Ding, dong the witch is dead, the witch is dead, the witch is dead, etc. As United fans bask in the warmth of the Special One’s arrival, the Louis van Gaal era becomes something to be looked back on with disdain and dismissal. It’s easy now many fans have the manager they’ve always dreamed of, for van Gaal’s time at United to be remembered with the sort of fondness normally reserved for David Moyes, or the German Luftwaffe pilot who bombed Old Trafford during the war.
While it would be completely bonkers of me to try and pretend van Gaal’s time at United was a success, or that it wasn’t time for him to move or be moved on, the Dutchman does deserve a modicum of credit for the foundations he’s laid. When Sir Alex Ferguson retired he left David Moyes an ageing defence, but by-and-large a youthful squad that contained the likes of David De Gea, Chris Smalling, Rafael, Chicharito, Anderson, Danny Welbeck, Tom Cleverley and Jonny Evans. There were enough players there the right side of 25 to give the belief that with one or two additions the squad would be strong enough to challenge for the next few years. The problem Moyes had, was that many of the aforementioned players had over-performed under Sir Alex and simply weren’t capable of delivering at the highest level unless other teammates carried them. Cleverley, Evans and Welbeck are more than likely never to lay eyes on another title winning medal, unless they join Leicester and their new teammates let them hold one. By the time Moyes left, the two big money signings he made– Juan Mata and Marouane Fellaini would prove useful to his successor, while the one youth player he’d truly given a chance- Adnan Januzaj – flattered to deceive on a level not seen since a certain Italian teenager bagged a winner against Aston Villa in 2009.
Van Gaal came into a squad that needed strengthening and gutting in equal measure and he almost got it right on both fronts. Bringing in the likes of Daley Blind, Luke Shaw and Anthony Martial helped improve the squad and the team while getting rid of players like Evans, Darren Fletcher and Anderson was a necessity that others managers may have been reluctant to carry out. Some signings didn’t work out though, the likes of Memphis, Marcos Rojo, Angel Di Maria, Radamel Falcao, Bastian Schweinsteiger and to a lesser extent Ander Herrera and Morgan Schneiderlin have failed to deliver consistently enough to be deemed essential to the new manager. It’s bringing through youth players which has been van Gaal’s saving grace, regardless of how ‘lucky’ he’s been at times. Call me a cynic- or a realist, but I’ve never believed for one minute that van Gaal deliberately bought injury prone players, or ones not good enough, or sold players who were actually good enough, as part of some sort of masterplan to give youth a chance. It was more luck than design that saw the likes of Marcus Rashford, Jesse Lingard and Timothy Fosu-Mensah given a chance at United but it wasn’t a complete fluke.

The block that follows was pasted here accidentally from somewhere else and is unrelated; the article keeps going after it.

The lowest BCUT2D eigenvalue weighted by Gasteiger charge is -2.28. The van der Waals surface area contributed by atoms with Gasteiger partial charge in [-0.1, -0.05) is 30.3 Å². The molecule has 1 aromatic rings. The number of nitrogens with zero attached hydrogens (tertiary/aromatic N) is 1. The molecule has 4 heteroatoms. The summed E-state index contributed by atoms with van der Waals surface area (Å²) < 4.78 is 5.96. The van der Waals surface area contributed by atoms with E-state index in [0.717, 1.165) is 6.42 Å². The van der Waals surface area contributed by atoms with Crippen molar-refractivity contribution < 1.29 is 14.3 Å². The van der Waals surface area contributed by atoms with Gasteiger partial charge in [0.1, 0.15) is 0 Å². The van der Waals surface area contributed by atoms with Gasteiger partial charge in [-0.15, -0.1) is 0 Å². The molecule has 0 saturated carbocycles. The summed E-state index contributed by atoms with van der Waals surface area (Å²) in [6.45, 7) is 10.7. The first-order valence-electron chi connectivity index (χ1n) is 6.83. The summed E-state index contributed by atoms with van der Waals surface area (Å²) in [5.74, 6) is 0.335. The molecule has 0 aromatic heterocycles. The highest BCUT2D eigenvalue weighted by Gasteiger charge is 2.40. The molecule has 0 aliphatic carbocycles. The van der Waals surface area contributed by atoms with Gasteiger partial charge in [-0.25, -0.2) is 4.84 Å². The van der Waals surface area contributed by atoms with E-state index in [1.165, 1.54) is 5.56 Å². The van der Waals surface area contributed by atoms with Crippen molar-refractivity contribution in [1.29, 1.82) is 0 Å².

Van Gaal was willing to see whether players like Tyler Blackett, Jesse Lingard and Will Keane could actually make the grade, players that had been around since the Ferguson era and never really looked like troubling the first team. The Dutchman may not have always handled his youngsters in the best way, subbing Fosu-Mensah and screaming at him from the Wembley touchline following a ridiculous harsh penalty decision was straight out of the ‘how to destroy a youngster’s confidence’ handbook – one that’s usually handed out to Arsenal fans. Moving Marcus Rashford to right back at Anfield before subbing him at half time was another decision that wouldn’t have been out of place at the Red Lion, or Swinging Sporran’s reserve side. Van Gaal made mistakes with his youngsters, just as he did with his signings but looking at what Mourinho’s taking over, there’s an argument to be made the squad is looking in a much better shape than it was two seasons ago.
David De Gea, Luke Shaw- injury permitting- Cameron Borthwick Jackson, Timothy Fosu-Mensah, Jesse Lingard, Anthony Martial and Marcus Rashford could form the nucleus of the United side for the next five or six years. Had van Gaal not been willing to at least try to cover his failings by giving youth a chance then Mourinho would have a much bigger rebuilding job at hand and he may not have known the true talents of some of the youngsters at his disposal.
It’s hard when we look back at the awful football, the failure to capitalise on City’s poor season and the dreadful results against lower opposition to look at van Gaal’s Old Trafford tenure as anything but an abject failure. But when United line up against Leicester in next season’s Community Shield there’s a good chance at least some of the players representing the Reds that day will be there thanks to the slightly bonkers one, not just the Special One.